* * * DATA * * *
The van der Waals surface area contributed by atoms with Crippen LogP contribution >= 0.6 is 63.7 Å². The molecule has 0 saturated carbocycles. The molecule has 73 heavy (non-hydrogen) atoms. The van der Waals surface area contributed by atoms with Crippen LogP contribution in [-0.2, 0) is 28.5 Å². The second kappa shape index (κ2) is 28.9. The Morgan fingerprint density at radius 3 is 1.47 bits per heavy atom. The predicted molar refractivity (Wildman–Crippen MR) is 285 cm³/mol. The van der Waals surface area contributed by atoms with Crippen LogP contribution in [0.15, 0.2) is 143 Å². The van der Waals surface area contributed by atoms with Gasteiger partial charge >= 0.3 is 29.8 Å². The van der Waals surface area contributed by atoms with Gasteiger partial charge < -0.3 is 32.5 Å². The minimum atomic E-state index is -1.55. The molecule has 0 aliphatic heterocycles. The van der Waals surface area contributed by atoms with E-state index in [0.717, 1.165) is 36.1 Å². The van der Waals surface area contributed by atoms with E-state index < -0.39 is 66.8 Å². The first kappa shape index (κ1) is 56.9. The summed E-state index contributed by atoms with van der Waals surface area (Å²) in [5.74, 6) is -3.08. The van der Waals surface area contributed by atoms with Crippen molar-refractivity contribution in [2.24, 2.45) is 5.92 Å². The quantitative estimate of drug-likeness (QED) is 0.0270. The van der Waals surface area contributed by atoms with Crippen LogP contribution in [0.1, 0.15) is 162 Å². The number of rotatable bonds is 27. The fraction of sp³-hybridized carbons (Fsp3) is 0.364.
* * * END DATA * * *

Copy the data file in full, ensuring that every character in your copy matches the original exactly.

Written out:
The van der Waals surface area contributed by atoms with Crippen LogP contribution >= 0.6 is 63.7 Å². The molecule has 0 saturated carbocycles. The molecule has 73 heavy (non-hydrogen) atoms. The van der Waals surface area contributed by atoms with Crippen LogP contribution in [-0.2, 0) is 28.5 Å². The second kappa shape index (κ2) is 28.9. The Morgan fingerprint density at radius 3 is 1.47 bits per heavy atom. The predicted molar refractivity (Wildman–Crippen MR) is 285 cm³/mol. The van der Waals surface area contributed by atoms with Crippen LogP contribution in [0.15, 0.2) is 143 Å². The van der Waals surface area contributed by atoms with Gasteiger partial charge >= 0.3 is 29.8 Å². The van der Waals surface area contributed by atoms with Gasteiger partial charge < -0.3 is 32.5 Å². The minimum atomic E-state index is -1.55. The molecule has 0 aliphatic heterocycles. The van der Waals surface area contributed by atoms with E-state index in [0.717, 1.165) is 36.1 Å². The van der Waals surface area contributed by atoms with E-state index < -0.39 is 66.8 Å². The first kappa shape index (κ1) is 56.9. The summed E-state index contributed by atoms with van der Waals surface area (Å²) in [5.74, 6) is -3.08. The van der Waals surface area contributed by atoms with Crippen molar-refractivity contribution in [2.24, 2.45) is 5.92 Å². The quantitative estimate of drug-likeness (QED) is 0.0270. The van der Waals surface area contributed by atoms with Crippen LogP contribution in [0.1, 0.15) is 162 Å². The number of rotatable bonds is 27. The fraction of sp³-hybridized carbons (Fsp3) is 0.364.